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Harlem is black America 's last outpost of a truly distinctive cultural and social character. It is a place of arrival from somewhere else--Africa or the deep South, the Caribbean or New England--that endures as "a place of real and imagined force," Sharifa Rhodes-Pitts writes, even as its legacy as the capital of black America is threatened by gentrification. Examining the epic Harlem of official history and the personal Harlem that begins at her front door, Rhodes-Pitts introduces us to a wide variety of characters. At the heart of their stories, and her own, is the hope that has been carried to this place over many generations, hope that Harlem would be the ground from which blacks fully entered America's democracy. Rhodes-Pitts is a brilliant new voice who, like other significant chroniclers of places--Joan Didion on California , E.B. White on another New York , Verlyn Klinkenborg on Iowa , or Jamaica Kincaid on Antigua--captures the very being of her subject .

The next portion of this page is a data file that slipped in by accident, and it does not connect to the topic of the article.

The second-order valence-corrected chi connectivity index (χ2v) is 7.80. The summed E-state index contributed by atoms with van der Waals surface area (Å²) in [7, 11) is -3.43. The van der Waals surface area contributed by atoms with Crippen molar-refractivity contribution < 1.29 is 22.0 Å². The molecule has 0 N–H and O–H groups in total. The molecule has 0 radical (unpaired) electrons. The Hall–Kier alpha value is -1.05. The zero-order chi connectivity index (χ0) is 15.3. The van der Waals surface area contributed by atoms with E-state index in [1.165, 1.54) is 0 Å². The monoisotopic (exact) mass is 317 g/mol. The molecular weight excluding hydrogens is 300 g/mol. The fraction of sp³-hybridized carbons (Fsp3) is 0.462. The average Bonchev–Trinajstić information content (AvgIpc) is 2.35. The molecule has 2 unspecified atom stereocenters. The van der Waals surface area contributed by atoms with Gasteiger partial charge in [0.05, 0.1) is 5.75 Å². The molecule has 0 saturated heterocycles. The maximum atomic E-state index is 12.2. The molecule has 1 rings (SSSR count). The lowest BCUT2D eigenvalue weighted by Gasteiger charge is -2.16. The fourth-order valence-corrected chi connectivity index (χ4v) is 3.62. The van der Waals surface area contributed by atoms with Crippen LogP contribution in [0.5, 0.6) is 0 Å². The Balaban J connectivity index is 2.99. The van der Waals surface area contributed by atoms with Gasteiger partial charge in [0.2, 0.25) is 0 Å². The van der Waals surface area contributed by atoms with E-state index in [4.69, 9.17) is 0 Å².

Sharifa Rhodes-Pitts's articles have appeared in the New York Times Magazine, New York Times Book Review, The Nation, Boston Globe, Transition, and Times Literary Supplement. She has received a Lannan Foundation fellowship and the Rona Jaffe Foundation Writers' Award, and was a Fulbright Scholar in 2007. Rhodes-Pitts was born in Texas and educated at Harvard University.